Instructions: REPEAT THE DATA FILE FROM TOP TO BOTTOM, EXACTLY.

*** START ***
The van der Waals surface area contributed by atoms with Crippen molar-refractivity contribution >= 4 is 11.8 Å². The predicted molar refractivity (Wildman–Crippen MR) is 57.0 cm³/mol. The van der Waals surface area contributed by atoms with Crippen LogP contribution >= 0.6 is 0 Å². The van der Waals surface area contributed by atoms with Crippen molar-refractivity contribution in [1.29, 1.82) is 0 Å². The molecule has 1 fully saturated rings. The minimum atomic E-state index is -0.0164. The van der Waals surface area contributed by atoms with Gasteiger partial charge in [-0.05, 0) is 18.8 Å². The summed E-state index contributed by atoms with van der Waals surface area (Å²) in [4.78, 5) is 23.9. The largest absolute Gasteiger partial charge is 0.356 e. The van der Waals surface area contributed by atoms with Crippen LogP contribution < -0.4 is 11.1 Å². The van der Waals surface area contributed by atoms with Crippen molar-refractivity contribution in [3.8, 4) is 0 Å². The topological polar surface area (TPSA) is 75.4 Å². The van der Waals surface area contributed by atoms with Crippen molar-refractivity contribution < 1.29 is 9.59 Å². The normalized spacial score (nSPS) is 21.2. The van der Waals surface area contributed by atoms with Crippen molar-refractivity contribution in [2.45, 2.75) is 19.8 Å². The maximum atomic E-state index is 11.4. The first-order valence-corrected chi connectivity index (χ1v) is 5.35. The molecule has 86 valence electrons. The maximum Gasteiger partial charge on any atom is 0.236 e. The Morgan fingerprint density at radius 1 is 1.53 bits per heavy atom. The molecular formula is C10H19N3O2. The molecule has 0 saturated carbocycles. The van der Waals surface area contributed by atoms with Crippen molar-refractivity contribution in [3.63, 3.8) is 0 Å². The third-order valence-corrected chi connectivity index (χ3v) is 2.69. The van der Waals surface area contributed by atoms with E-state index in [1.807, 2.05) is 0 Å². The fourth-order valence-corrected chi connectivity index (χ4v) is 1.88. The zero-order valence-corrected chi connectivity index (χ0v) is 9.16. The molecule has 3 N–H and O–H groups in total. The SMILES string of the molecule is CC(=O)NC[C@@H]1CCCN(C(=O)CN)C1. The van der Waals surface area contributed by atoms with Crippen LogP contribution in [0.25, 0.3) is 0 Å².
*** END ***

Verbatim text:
The van der Waals surface area contributed by atoms with Crippen molar-refractivity contribution >= 4 is 11.8 Å². The predicted molar refractivity (Wildman–Crippen MR) is 57.0 cm³/mol. The van der Waals surface area contributed by atoms with Crippen LogP contribution >= 0.6 is 0 Å². The van der Waals surface area contributed by atoms with Crippen molar-refractivity contribution in [1.29, 1.82) is 0 Å². The molecule has 1 fully saturated rings. The minimum atomic E-state index is -0.0164. The van der Waals surface area contributed by atoms with Gasteiger partial charge in [-0.05, 0) is 18.8 Å². The summed E-state index contributed by atoms with van der Waals surface area (Å²) in [4.78, 5) is 23.9. The largest absolute Gasteiger partial charge is 0.356 e. The van der Waals surface area contributed by atoms with Crippen LogP contribution < -0.4 is 11.1 Å². The van der Waals surface area contributed by atoms with Crippen molar-refractivity contribution in [3.8, 4) is 0 Å². The topological polar surface area (TPSA) is 75.4 Å². The van der Waals surface area contributed by atoms with Crippen molar-refractivity contribution < 1.29 is 9.59 Å². The normalized spacial score (nSPS) is 21.2. The van der Waals surface area contributed by atoms with Crippen molar-refractivity contribution in [2.45, 2.75) is 19.8 Å². The maximum atomic E-state index is 11.4. The first-order valence-corrected chi connectivity index (χ1v) is 5.35. The molecule has 86 valence electrons. The maximum Gasteiger partial charge on any atom is 0.236 e. The Morgan fingerprint density at radius 1 is 1.53 bits per heavy atom. The molecular formula is C10H19N3O2. The molecule has 0 saturated carbocycles. The van der Waals surface area contributed by atoms with Crippen molar-refractivity contribution in [3.63, 3.8) is 0 Å². The third-order valence-corrected chi connectivity index (χ3v) is 2.69. The van der Waals surface area contributed by atoms with E-state index in [1.807, 2.05) is 0 Å². The fourth-order valence-corrected chi connectivity index (χ4v) is 1.88. The zero-order valence-corrected chi connectivity index (χ0v) is 9.16. The molecule has 3 N–H and O–H groups in total. The SMILES string of the molecule is CC(=O)NC[C@@H]1CCCN(C(=O)CN)C1. The van der Waals surface area contributed by atoms with Crippen LogP contribution in [0.25, 0.3) is 0 Å².